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Choose Civility Honors MLK Jr Day

posted: , by Kim Simmons
tags: Programs & Events | Adults | Teens | Seniors | Government | Portland History

Martin Luther King Jr day inspires curiosity in myriad directions.  Dr. King was a prolific writer and thinker and leader, offering many pathways to follow.  In recent years, MLK Jr day has been claimed as a “Day of Service,” inviting us to give our attention to our communities in whatever ways we can.  King’s work for social justice was premised on the ideals of nonviolence, inclusion, and freedom. At times, these values can jostle with each other, can need our attention in different ways as we seek to create and sustain communities which embody the full vision of King and others who led the Civil Rights Movement.

The Choose Civility initiative invites you to consider your most sacred values, your deepest wishes for your community, and your commitment to enact social justice when and where you can.   On Saturday January 24th, we will host our 3rd and final (for this season) “Portland Public Conversation” on the topic Picturing Portland.

We hope that you will make time to join us in this “design-thinking” inspired session which will help us consider how we take our best ideas and bring them to fruition. This will be a highly interactive session!

Although registration is not required, we would love a sense of #s for planning our lunch menu, so please do RSVP if possible, just by sending a quick email to simmons@portlib.org or “join” via facebook.
Here’s a sense of how our time will be spent:
10:00 am Library opens, we will have coffee, treats, and books to peruse
10:30 am Welcome, ice breaker, a bit of information about what we’ve learned from our Choose Civility programs thus far
11:00am The “Head-Heart-Hustle,” facilitated by special guest Sara Shifrin from Gould Academy’s IDEAS center, is designed to help us understand our own commitments, passions and capacity to contribute and to find themes among us that help us consider where we might best “Choose Civility” in 2015
12:00 pm Final thoughts & an invitation to continue participating in Action Groups supported by Lift360
12:30 pm Closing … Lunch will be offered after the formal closing of the program and will allow for more conversation and forming of action groups
We also invite you to browse the Choose Civility collection as well as the wonderful books and films that honor Dr. King’s life, that explore the Civil Rights movement of the 1950s & 60s or that engage us in questions about the status of Civil Rights today.

 

 


Check out Hoopla’s streaming music collection for your New Year’s Eve celebration!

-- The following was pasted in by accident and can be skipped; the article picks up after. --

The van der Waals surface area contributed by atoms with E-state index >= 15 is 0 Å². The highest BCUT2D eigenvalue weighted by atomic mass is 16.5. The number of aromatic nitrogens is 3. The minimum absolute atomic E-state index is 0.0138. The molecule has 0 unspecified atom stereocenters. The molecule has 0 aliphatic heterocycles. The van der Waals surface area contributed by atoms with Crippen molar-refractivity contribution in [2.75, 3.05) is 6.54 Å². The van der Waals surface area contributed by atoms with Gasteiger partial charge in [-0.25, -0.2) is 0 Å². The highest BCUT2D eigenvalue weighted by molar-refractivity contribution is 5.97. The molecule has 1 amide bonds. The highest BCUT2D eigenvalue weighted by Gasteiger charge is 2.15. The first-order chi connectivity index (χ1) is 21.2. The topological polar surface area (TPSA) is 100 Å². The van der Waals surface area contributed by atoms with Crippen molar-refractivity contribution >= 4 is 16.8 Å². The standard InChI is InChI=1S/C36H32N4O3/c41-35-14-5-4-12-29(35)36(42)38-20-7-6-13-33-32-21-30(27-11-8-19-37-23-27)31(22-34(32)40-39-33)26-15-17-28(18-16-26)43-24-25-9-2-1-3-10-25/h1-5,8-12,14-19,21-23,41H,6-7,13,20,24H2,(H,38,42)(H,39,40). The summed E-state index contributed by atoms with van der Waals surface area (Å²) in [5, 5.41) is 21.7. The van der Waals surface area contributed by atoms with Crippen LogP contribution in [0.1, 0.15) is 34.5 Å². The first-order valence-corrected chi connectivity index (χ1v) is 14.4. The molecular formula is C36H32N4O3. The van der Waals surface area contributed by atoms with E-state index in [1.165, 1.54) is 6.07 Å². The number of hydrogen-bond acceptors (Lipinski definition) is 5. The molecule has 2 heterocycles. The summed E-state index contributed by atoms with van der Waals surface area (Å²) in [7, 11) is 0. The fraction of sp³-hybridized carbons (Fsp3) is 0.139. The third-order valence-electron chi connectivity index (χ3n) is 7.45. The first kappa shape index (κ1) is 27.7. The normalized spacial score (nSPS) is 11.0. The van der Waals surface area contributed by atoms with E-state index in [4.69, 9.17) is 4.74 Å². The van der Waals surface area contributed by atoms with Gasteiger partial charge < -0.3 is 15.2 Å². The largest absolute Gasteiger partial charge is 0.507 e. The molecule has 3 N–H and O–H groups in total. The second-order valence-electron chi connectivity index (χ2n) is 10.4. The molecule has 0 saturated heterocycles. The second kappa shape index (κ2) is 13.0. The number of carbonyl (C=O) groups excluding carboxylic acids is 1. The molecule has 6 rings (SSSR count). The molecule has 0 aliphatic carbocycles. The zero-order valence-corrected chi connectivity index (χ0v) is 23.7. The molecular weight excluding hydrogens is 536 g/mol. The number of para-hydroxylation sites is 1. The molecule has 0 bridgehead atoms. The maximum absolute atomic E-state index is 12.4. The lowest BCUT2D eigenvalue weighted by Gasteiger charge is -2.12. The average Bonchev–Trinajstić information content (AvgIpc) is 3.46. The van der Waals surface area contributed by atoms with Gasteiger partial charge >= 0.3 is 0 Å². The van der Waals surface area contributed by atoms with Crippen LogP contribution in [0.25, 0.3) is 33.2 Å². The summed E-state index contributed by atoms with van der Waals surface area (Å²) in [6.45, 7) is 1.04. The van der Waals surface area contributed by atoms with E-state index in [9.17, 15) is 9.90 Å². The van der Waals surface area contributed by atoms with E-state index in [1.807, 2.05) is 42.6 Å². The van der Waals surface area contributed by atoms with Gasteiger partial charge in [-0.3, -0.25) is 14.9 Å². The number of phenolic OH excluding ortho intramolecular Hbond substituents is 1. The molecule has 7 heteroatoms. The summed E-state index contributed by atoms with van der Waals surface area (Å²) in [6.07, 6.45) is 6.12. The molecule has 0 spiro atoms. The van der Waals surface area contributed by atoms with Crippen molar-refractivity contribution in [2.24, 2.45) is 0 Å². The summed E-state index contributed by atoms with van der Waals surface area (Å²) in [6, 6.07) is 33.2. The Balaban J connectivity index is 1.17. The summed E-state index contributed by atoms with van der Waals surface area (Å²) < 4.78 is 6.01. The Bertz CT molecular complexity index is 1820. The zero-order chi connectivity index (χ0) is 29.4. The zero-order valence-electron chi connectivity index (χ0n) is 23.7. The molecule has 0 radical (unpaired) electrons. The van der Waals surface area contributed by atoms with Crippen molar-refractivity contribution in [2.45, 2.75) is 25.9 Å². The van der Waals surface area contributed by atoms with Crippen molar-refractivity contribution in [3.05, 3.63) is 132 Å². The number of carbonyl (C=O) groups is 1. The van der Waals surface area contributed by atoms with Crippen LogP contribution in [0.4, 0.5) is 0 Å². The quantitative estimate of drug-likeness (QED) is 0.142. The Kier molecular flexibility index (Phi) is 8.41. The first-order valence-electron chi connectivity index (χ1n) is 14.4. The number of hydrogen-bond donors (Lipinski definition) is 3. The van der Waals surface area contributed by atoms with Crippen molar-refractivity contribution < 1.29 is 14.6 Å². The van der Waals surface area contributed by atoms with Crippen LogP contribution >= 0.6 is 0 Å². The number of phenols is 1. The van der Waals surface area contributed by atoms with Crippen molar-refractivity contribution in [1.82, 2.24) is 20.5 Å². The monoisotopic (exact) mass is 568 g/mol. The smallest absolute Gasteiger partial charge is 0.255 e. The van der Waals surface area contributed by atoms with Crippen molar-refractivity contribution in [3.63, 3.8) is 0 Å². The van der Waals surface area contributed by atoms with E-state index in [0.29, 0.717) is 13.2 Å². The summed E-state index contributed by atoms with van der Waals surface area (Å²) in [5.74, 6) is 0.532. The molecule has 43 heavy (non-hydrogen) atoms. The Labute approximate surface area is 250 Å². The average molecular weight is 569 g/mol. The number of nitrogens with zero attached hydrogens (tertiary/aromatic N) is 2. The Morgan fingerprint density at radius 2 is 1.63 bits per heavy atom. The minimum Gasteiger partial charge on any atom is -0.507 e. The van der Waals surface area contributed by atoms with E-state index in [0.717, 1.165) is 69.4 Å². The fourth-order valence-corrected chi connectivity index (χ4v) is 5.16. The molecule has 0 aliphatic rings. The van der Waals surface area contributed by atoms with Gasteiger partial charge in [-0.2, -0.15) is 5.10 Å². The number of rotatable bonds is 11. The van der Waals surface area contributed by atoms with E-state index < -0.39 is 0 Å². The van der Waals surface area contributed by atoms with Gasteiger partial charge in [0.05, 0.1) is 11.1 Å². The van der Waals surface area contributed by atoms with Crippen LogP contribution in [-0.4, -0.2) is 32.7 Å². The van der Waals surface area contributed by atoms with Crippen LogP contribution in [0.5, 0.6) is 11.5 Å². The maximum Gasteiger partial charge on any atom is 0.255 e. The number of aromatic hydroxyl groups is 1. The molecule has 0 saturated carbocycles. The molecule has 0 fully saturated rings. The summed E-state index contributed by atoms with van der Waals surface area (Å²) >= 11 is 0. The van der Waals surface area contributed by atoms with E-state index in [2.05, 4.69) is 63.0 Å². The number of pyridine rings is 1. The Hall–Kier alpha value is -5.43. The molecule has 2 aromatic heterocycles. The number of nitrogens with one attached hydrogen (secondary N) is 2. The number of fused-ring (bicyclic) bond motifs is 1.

posted: , by Sonya Durney
tags: Adults | Teens | Kids & Families | Seniors | Art & Culture

Looking for some tunes to celebrate the New Year? PPL’s got you covered!  Check out these albums from Hoopla and our physical collection, selected by DJ Raminta of InterLibrary Loan.

Southern Funkin’ Soul

 

If you like this try  these suggestions from our physical collection:

James Brown, Foundations of Funk

El Barrio

In Yo’ Face

 I Just Love Jazz Piano

If you like this try:

The Essential Herbie Hancock

The Very Best of Diana Krall

Manhattan Jazz by Dick Hyman

Best of Classic Rock

 

If you like this try:
The Vault Classic Rock

Only Rock n’ Roll

I love the 80s


A Year of Reading.

posted: , by Elizabeth Hartsig
tags: Adults | Teens | Kids & Families | Seniors | Art & Culture

booksIt’s the end of the year: a time of thinking over what’s gone by, and of all there is to come.

As 2014 comes to a close, we’ve been revisiting the words we loved this year.  Here’s a simple gathering of quotations (whether funny, thoughtful, beautiful, wry, or otherwise) that were enjoyed by a few of our staff members. We hope you’re reading (or listening, audiobook fans!) and loving words too, and that your new year will be as full of wonderful new words and ideas.

 


Fiction


 

atwood

 

“At the outset, Verna had not intended to kill anyone.”

Book: Stone Mattress

Author: Margaret Atwood

-Patti

 

 


 

“I call for help in silence; I make signals with the two arms of my soul, which are softer than algae, not, of course, to some friend firmly planted on the ground, but to a kind of crystallization of the tenderness whose seeming hardness makes me believe in its eternity.”

Book: Our Lady of the Flowers 

Author: Jean Genet  (trans. Bernard Frechtman)

-Hazel


 

bloom

 

“My father’s wife died. My mother said we should drive down to his place and see what might be in it for us.”